from cells compared with that released from the sham-treated cells (Liburdy 1992b). Again, the changes induced by power-frequency magnetic fields were most significant at low concentrations of antibody—a result consistent with a change in receptor affinity but not in the total number of receptors expressed on the cells. Those results and the anti-CD3 antibody results mentioned above suggest that the binding of ligands to their receptors would be fruitful to investigate in other cell systems. It should also be pointed out that none of the studies described have been independently replicated, and this type of replication is a pressing research need.

Blank's group has reported effects of very-low-frequency electric fields on the Na, K-ATPase ion pump in membranes (Blank 1992; Blank and Soo 1992). Electric fields at 30-300 Hz were applied for 15 min to membrane preparations at current densities of 0.05-50 mA/cm2 (0.001-1 mV/cm); the response was complex, with either increases or decreases in enzyme activity, depending on the level of Na and K ions in the medium. Field inhibition of ATPase activity occurred when the enzyme was in a medium containing optimal concentrations of activating cations, and field stimulation occurred when the enzyme activity was reduced by using ouabain or by lowering temperature. Blank estimated the threshold for effects at electric-field strengths of approximately 5 µV/cm (5 × 10-4 V/m) across the membrane, and this threshold was associated with a current density of 8 mA/cm2. This threshold value, although low by comparison with ambient electric fields in air near power lines, is much higher than those believed to be induced by environmental exposures to electric fields. The results can be interpreted in terms of the electric field inducing changes in the binding of substrate ions (Na+ and K+) to the ion pump at high and low concentrations of the ligands, similarly to the studies of Liburdy and Luben described above. Blank's work has not been replicated by other investigators, but neither have failures to replicate been reported.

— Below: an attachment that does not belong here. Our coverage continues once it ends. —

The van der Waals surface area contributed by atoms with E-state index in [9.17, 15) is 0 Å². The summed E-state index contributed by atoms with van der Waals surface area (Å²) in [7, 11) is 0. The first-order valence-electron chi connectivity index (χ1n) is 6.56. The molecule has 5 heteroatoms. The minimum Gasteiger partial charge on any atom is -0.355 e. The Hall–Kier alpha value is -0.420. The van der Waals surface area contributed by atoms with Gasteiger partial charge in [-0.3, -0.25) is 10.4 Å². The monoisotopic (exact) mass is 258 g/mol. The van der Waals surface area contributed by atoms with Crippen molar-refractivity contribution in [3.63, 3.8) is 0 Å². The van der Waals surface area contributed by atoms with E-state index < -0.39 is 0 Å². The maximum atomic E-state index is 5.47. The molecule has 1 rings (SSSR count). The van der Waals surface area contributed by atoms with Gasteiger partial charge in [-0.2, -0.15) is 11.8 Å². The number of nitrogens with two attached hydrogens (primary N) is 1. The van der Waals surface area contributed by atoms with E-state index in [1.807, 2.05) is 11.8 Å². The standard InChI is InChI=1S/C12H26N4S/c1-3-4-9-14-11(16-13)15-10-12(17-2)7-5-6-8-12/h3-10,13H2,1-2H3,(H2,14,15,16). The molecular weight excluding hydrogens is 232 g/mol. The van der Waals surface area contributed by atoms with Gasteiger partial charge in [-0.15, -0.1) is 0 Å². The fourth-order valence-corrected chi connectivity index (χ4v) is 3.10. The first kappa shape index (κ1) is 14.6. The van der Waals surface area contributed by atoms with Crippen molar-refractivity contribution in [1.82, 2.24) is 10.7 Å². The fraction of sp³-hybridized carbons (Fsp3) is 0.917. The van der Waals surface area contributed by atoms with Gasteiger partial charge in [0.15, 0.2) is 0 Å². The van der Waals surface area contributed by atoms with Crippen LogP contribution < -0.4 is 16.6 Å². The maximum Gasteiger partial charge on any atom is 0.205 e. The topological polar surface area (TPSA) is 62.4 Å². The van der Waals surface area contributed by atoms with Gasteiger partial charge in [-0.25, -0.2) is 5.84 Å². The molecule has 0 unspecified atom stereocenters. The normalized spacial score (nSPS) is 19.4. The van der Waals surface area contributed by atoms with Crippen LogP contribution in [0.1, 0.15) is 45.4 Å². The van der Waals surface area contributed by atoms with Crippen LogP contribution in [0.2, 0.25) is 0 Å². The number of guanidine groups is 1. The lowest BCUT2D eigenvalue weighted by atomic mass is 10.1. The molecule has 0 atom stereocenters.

ODC activity is modulated by membrane-mediated signaling events, and its activation is associated with the activity of mitogens and tumor-promoting agents of various types during carcinogenesis. Byus et al. (1987) reported that three cell lines—human lymphoma cells (CEM), mouse myeloma cells (P3), and rat hepatoma (Reuber H35) cells—exhibited increases of 50-300% in ODC activity when exposed to sinusoidal 60-Hz electric fields at 10 mV/cm. Increases in ODC were detected as low as 0.1 mV/cm in Reuber H35 cells. For comparison, phorbol ester at doses associated with tumor promotion produced activation of ODC levels by more than 1000%. The investigators interpreted these results as indicative of an electric-field effect on the cell membrane, resulting in a signal-transduction effect on ODC activation by mechanisms not directly investigated in these or subsequent studies. These findings have been used as basis for a hypothesis that electric fields might act as a copromoter with tumor-promoting agents, producing more activation of ODC and more growth promotion of carcinogen-induced cells in the presence of low electric-field strengths than in the absence of electric



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